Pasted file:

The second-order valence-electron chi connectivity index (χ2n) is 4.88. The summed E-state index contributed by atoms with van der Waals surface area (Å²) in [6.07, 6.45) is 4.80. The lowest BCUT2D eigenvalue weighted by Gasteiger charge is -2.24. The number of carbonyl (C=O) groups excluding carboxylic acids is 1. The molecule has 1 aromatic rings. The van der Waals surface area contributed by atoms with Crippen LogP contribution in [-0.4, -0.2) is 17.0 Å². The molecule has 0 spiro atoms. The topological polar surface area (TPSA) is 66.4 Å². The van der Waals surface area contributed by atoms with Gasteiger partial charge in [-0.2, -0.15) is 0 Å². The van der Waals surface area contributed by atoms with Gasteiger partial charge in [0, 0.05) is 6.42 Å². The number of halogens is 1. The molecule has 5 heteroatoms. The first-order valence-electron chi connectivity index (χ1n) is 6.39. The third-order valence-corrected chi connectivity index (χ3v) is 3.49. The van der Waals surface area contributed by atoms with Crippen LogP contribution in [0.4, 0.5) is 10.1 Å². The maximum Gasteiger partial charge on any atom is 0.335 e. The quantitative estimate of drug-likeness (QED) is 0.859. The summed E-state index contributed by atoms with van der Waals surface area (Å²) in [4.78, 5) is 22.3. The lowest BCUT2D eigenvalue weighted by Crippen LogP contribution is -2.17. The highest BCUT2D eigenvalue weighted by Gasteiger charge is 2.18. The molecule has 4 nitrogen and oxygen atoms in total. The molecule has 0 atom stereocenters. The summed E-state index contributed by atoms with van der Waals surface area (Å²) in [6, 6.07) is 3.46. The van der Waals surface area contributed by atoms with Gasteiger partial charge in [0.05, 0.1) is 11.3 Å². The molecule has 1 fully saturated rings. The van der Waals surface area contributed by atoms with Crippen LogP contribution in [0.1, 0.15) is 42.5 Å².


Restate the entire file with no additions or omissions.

The second-order valence-electron chi connectivity index (χ2n) is 4.88. The summed E-state index contributed by atoms with van der Waals surface area (Å²) in [6.07, 6.45) is 4.80. The lowest BCUT2D eigenvalue weighted by Gasteiger charge is -2.24. The number of carbonyl (C=O) groups excluding carboxylic acids is 1. The molecule has 1 aromatic rings. The van der Waals surface area contributed by atoms with Crippen LogP contribution in [-0.4, -0.2) is 17.0 Å². The molecule has 0 spiro atoms. The topological polar surface area (TPSA) is 66.4 Å². The van der Waals surface area contributed by atoms with Gasteiger partial charge in [-0.2, -0.15) is 0 Å². The van der Waals surface area contributed by atoms with Gasteiger partial charge in [0, 0.05) is 6.42 Å². The number of halogens is 1. The molecule has 5 heteroatoms. The first-order valence-electron chi connectivity index (χ1n) is 6.39. The third-order valence-corrected chi connectivity index (χ3v) is 3.49. The van der Waals surface area contributed by atoms with Crippen LogP contribution in [0.4, 0.5) is 10.1 Å². The maximum Gasteiger partial charge on any atom is 0.335 e. The quantitative estimate of drug-likeness (QED) is 0.859. The summed E-state index contributed by atoms with van der Waals surface area (Å²) in [4.78, 5) is 22.3. The lowest BCUT2D eigenvalue weighted by Crippen LogP contribution is -2.17. The highest BCUT2D eigenvalue weighted by Gasteiger charge is 2.18. The molecule has 4 nitrogen and oxygen atoms in total. The molecule has 0 atom stereocenters. The summed E-state index contributed by atoms with van der Waals surface area (Å²) in [6, 6.07) is 3.46. The van der Waals surface area contributed by atoms with Gasteiger partial charge in [0.05, 0.1) is 11.3 Å². The molecule has 1 fully saturated rings. The van der Waals surface area contributed by atoms with Crippen LogP contribution in [0.1, 0.15) is 42.5 Å².